A Guide to Swimming with Dolphins on an African Safari

While dolphins are generally considered to be an endangered species across the globe, it’s fair to say that South Africa bucks this worrying trend. In this region, the respective dolphin populations are thought to be fairly healthy, with up to five species regularly seen from the shore.

As a result, Africa is an increasingly popular destination in which to view and swim with dolphins. This is also one of the most alluring African odyssey adventure activities, which you can enjoy as part of a thrilling safari trip. Is it somewhere you would consider?

In this post, we’ve prepared a brief guide to swimming with dolphins whilst enjoying an African safari, from information we’ve gathered. If you’ve been, we’d love to hear about it.

Where can dolphins be found in Africa?

dolphins in Africa

As we’ve already alluded to, dolphins can usually be found in Southern Africa, in various coastal locations.

Many species, including the familiar Humpback dolphin, reside along the Southern Cape coast, while they’re also in close proximity to the northern KwaZulu-Natal province.

In total, the entire dolphin population is estimated at around 1,000 individual creatures, with the vast majority of these dotted along the southern Cape coast.

With this in mind, safari destinations like the Aquila Private Game Reserve offer the best value, as it’s relatively easy to combine this experience with a trip to the Cape coast and the ultimate dolphin experience!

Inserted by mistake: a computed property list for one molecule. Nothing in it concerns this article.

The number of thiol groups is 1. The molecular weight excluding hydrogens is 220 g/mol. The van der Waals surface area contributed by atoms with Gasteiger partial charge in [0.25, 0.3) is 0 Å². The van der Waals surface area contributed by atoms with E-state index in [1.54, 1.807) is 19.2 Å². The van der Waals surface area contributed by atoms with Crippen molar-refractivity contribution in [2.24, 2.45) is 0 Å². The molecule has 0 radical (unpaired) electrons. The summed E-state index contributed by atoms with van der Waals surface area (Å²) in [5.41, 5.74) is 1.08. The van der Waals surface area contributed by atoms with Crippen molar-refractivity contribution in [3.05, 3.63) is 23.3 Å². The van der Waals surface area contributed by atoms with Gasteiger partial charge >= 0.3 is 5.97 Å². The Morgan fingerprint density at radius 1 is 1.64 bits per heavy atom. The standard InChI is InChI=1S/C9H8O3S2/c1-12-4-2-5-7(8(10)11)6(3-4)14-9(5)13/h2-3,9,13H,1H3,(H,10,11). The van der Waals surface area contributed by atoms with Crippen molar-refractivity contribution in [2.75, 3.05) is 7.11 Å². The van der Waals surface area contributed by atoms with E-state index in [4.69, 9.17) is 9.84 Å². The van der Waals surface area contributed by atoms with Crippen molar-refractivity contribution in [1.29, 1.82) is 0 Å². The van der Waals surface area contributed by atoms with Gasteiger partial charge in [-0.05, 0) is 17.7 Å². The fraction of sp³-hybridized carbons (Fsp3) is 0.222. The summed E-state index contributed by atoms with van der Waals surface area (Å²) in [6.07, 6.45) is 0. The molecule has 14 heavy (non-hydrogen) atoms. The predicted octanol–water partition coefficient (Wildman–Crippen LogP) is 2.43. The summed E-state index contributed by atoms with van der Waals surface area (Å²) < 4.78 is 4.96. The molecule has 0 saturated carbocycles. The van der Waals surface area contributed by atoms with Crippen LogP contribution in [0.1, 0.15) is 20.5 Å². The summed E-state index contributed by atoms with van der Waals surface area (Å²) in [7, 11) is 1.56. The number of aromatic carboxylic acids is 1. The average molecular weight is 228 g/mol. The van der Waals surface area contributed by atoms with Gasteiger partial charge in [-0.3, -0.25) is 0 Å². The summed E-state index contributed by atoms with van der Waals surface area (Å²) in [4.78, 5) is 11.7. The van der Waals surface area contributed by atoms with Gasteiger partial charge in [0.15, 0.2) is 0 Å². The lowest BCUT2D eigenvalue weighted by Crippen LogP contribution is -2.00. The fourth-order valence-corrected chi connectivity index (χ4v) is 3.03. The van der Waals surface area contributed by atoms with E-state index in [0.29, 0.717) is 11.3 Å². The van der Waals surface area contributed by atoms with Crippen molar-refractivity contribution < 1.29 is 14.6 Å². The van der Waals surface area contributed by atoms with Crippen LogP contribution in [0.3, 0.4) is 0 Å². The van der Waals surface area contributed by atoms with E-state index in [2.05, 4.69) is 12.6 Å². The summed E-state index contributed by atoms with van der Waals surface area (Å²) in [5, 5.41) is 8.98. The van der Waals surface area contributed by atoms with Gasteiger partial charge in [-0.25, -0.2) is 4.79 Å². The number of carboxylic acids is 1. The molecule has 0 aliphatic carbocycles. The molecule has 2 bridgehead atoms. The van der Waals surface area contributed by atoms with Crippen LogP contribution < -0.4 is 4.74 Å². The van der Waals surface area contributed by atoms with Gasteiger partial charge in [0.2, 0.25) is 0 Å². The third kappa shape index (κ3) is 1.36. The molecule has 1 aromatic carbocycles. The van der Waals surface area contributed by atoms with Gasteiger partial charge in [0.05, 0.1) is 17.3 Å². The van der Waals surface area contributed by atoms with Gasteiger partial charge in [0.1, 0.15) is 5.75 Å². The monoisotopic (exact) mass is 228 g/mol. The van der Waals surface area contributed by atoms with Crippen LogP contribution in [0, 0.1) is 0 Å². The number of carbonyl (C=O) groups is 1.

What Species of dolphins are present in South Africa?

The Humpback dolphin is arguably the most popular species in South Africa, and one that typically originates from the Indo-Pacific coast.

While it only has a small population in the area, it’s actually one of the most distinctive species of dolphin known to man, with a long, wide hump located beneath its pointed dorsal fin.

South Africa is also home to the Bottlenose dolphin, which regularly swims along the shoreline of east Cape Town. These are among the largest dolphins in the whole of the region, with adult members of the species growing to a staggering seven feet.

If you’re really lucky, you may see an even larger species of Bottlenose dolphin in this area (although the animal we’re referring to rarely swims in close proximity to the shore). This beguiling creature has the scientific name tursiops truncates, and it can reach an adult length of over nine feet in some instances.

On the subject of eagle eyes, those with a keen attention detail may well be able to see the Common dolphin in South Africa. This is one of the smallest species of dolphin in the world, reaching an adult length of 2.4 metres on average.

Typically, Common dolphins live for 40 years or longer, and like Bottlenose dolphins they have a tendency to swim near humans and touring boats.

The last word

On a final note, it’s widely accepted that the period between June and November is the best time to view dolphins, so this should inform your plans when booking a safari trip.

Fortunately, this should not force you to compromise on your trip, as November is also one of the best times to see the Great Wildebeest Migration through The Serengeti.


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